ACUTE EFFECTS OF DIETARY NITRATE SUPPLEMENTATION IN POSTMENOPAUSAL WOMEN

Open Access
Author:
Kim, Jin-Kwang
Graduate Program:
Physiology
Degree:
Doctor of Philosophy
Document Type:
Dissertation
Date of Defense:
October 06, 2016
Committee Members:
  • David Nathan Proctor, Dissertation Advisor
  • James Anthony Pawelczyk, Committee Chair
  • Penny Margaret Kris-Etherton, Committee Member
  • Connie Jo Rogers, Committee Member
  • Penny Margaret Kris-Etherton, Outside Member
Keywords:
  • cardivascular
  • Aging
  • dietary nitrate supplementation
  • beetroot juice
  • women
Abstract:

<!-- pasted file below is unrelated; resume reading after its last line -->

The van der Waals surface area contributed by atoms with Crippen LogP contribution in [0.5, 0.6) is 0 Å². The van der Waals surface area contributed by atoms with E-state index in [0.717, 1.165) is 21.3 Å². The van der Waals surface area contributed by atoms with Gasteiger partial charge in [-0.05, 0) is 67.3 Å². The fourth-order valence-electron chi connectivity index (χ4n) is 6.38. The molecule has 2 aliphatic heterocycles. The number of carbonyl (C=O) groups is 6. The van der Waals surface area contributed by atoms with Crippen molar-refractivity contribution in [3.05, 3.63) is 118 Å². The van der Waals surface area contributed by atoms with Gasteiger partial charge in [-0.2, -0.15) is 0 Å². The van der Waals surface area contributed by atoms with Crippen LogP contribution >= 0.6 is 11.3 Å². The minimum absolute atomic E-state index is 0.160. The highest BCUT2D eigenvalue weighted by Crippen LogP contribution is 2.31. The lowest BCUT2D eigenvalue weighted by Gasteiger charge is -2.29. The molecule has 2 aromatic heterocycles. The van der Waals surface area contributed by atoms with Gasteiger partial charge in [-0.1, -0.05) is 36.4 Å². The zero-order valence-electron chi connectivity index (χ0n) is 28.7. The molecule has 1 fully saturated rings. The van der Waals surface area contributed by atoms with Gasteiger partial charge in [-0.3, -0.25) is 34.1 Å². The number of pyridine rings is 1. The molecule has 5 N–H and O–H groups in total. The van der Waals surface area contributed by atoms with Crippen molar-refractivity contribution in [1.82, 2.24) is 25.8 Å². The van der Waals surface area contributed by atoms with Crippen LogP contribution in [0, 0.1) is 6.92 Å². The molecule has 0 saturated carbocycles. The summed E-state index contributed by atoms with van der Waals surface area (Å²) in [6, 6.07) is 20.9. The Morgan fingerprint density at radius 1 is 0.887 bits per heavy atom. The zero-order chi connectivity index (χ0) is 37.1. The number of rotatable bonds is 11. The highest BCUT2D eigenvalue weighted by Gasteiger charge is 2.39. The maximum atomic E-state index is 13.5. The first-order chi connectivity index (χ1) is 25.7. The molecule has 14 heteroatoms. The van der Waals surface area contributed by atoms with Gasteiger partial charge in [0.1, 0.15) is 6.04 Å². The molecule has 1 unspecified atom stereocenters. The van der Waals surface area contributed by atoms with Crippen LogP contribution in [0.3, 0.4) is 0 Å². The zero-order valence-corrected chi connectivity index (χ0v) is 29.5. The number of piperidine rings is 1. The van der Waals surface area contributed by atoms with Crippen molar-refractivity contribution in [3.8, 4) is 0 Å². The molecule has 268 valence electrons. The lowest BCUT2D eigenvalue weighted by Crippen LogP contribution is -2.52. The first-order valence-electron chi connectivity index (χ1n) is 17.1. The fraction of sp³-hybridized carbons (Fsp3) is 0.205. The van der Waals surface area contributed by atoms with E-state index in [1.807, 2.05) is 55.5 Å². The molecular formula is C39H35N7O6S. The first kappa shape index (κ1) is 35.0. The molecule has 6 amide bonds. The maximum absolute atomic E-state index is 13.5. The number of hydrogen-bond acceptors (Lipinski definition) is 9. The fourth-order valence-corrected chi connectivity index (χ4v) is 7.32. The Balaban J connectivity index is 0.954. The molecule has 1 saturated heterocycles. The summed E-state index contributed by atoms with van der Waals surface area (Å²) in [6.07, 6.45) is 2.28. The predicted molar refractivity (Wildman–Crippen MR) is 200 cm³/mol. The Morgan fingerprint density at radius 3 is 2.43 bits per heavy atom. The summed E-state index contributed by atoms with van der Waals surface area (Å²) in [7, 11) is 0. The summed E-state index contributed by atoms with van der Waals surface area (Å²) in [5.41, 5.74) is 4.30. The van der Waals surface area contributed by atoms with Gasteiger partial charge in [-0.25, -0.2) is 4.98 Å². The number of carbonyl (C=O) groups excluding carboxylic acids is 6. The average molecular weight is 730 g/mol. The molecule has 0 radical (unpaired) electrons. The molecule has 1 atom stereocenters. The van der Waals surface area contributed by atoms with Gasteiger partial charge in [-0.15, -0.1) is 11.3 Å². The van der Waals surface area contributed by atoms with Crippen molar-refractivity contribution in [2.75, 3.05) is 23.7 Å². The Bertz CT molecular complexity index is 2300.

Women’s arteries are exposed to adverse age- and perimenopause-associated changes in cardiovascular risk factors, leading to accelerated stiffening of central arteries, attenuated functional (exercise) vasodilation, and exaggerated blood pressure reactivity after menopause. Unfortunately, traditional pharmacological management of blood pressure has not been highly effective in older women, and there are only a few low risk, estrogen-based therapies for improving vascular health in this age group. Consequently, there is a clinical need to investigate novel interventions for vascular health in post-menopausal women, particularly dietary interventions that have the potential to augment nitric oxide bioavailability and lower their blood pressure. The studies comprising this dissertation tested the ability of nitrate-rich beetroot juice (140 ml of beetroot juice containing 0.6g of nitrate) to raise circulating concentrations of nitrite (NO2-) and favorably influence central (aortic) hemodynamics and arterial stiffness at rest (study 1), ischemic forearm exercise tolerance and perceived effort (study 2), and muscle metaboreflex control of blood pressure (study 3) in normotensive, metabolically healthy post-menopausal women (57-64 yr; n = 9). A double-blind, placebo-controlled (BRnitrate vs. BRplacebo; IND#119978), cross-over study design was used, with a 7-day washout period between treatments, and standardized pre-visit instructions to minimize between-visit variation in plasma [NO2-]. Compared to responses observed during the BRplacebo visit, BRnitrate consumption raised plasma [NO2-], reduced resting systolic blood pressures (brachial and aortic), delayed the initial rise in perceived exertion during graded ischemic exercise, and attenuated the peak increase in mean arterial pressure during maximal engagement of the exercise pressor reflex (all p < 0.05). Non-significant effects were observed for resting arterial stiffness (pulse wave velocity; p = 0.33), ischemic forearm exercise time to fatigue (p = 0.13) and diastolic blood pressures during metaboreflex isolation (p = 0.18). Collectively, these results provide the first evidence that acute dietary nitrate supplementation has beneficial cardiovascular effects in healthy older women at rest and during a condition known to promote the conversion of NO2- to nitric oxide (ischemic forearm exercise). These studies also raise a new series of questions related to the mechanisms by which dietary nitrate may benefit cardiovascular health and exercise tolerance/blood pressure reactivity in older women, and support the pursuit of larger scale trials of dietary nitrate supplementation to determine whether these effects are in fact clinically significant and sustainable.